Matching Items (4)

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Wada basins of attraction in diffeomorphic maps

Description

Dividing the plane in half leaves every border point of one region a border point of both regions. Can we divide up the plane into three or more regions such

Dividing the plane in half leaves every border point of one region a border point of both regions. Can we divide up the plane into three or more regions such that any point on the boundary of at least one region is on the border of all the regions? In fact, it is possible to design a dynamical system for which the basins of attractions have this Wada property. In certain circumstances, both the Hénon map, a simple system, and the forced damped pendulum, a physical model, produce Wada basins.

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Created

Date Created
  • 2013-05

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Fractal properties and applications of dendritic filaments in programmable metallization cells

Description

Programmable metallization cell (PMC) technology employs the mechanisms of metal ion transport in solid electrolytes (SE) and electrochemical redox reactions in order to form metallic electrodeposits. When a positive bias

Programmable metallization cell (PMC) technology employs the mechanisms of metal ion transport in solid electrolytes (SE) and electrochemical redox reactions in order to form metallic electrodeposits. When a positive bias is applied to an anode opposite to a cathode, atoms at the anode are oxidized to ions and dissolve into the SE. Under the influence of the electric field, the ions move to the cathode and become reduced to form the electrodeposits. These electrodeposits are filamentary in nature and persistent, and since they are metallic can alter the physical characteristics of the material on which they are formed. PMCs can be used as next generation memories, radio frequency (RF) switches and physical unclonable functions (PUFs).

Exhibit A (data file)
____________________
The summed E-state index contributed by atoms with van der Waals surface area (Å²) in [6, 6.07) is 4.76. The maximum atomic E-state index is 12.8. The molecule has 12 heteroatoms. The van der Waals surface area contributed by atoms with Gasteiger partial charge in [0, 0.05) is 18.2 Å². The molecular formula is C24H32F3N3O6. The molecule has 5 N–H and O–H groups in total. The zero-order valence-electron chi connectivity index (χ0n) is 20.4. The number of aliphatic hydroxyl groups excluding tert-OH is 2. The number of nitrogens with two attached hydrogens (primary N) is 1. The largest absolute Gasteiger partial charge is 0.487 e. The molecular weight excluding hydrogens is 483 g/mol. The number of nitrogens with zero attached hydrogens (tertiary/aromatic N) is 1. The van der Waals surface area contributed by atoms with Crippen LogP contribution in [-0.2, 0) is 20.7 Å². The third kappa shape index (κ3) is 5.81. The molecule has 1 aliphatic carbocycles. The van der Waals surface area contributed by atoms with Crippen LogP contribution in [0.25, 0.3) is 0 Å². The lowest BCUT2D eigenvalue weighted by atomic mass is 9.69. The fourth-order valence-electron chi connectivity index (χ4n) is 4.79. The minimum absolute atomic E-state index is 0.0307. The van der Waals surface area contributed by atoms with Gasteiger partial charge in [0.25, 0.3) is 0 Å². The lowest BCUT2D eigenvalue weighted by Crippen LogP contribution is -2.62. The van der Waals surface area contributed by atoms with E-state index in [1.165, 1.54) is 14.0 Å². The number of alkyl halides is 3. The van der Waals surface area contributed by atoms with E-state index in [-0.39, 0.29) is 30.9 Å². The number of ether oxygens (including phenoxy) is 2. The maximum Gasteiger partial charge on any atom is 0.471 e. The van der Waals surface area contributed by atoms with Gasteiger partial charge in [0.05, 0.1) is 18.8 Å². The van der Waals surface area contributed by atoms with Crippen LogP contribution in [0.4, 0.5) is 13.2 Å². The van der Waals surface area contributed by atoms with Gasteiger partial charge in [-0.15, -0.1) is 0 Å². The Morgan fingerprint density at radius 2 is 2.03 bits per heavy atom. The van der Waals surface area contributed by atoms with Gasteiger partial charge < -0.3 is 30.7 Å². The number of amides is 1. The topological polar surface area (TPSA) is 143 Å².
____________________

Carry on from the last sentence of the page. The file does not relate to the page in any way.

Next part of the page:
The morphology of the filaments is impacted by the biasing conditions. Under a relatively high applied electric field, they form as dendritic elements with a low fractal dimension (FD), whereas a low electric field leads to high FD features. Ion depletion effects in the SE due to low ion diffusivity/mobility also influences the morphology by limiting the ion supply into the growing electrodeposit.

Ion transport in SE is due to hopping transitions driven by drift and diffusion force. A physical model of ion hopping with Brownian motion has been proposed, in which the ion transitions are random when time window is larger than characteristic time. The random growth process of filaments in PMC adds entropy to the electrodeposition, which leads to random features in the dendritic patterns. Such patterns has extremely high information capacity due to the fractal nature of the electrodeposits.

In this project, lateral-growth PMCs were fabricated, whose LRS resistance is less than 10Ω, which can be used as RF switches. Also, an array of radial-growth PMCs was fabricated, on which multiple dendrites, all with different shapes, could be grown simultaneously. Those patterns can be used as secure keys in PUFs and authentication can be performed by optical scanning.

A kinetic Monte Carlo (KMC) model is developed to simulate the ion transportation in SE under electric field. The simulation results matched experimental data well that validated the ion hopping model.

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Created

Date Created
  • 2015

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Lateral Ag Electrodeposits in Chalcogenide Glass for Physical Unclonable Function Application

Description

Counterfeiting of goods is a widespread epidemic that is affecting the world economy. The conventional labeling techniques are proving inadequate to thwart determined counterfeiters equipped with sophisticated technologies. There is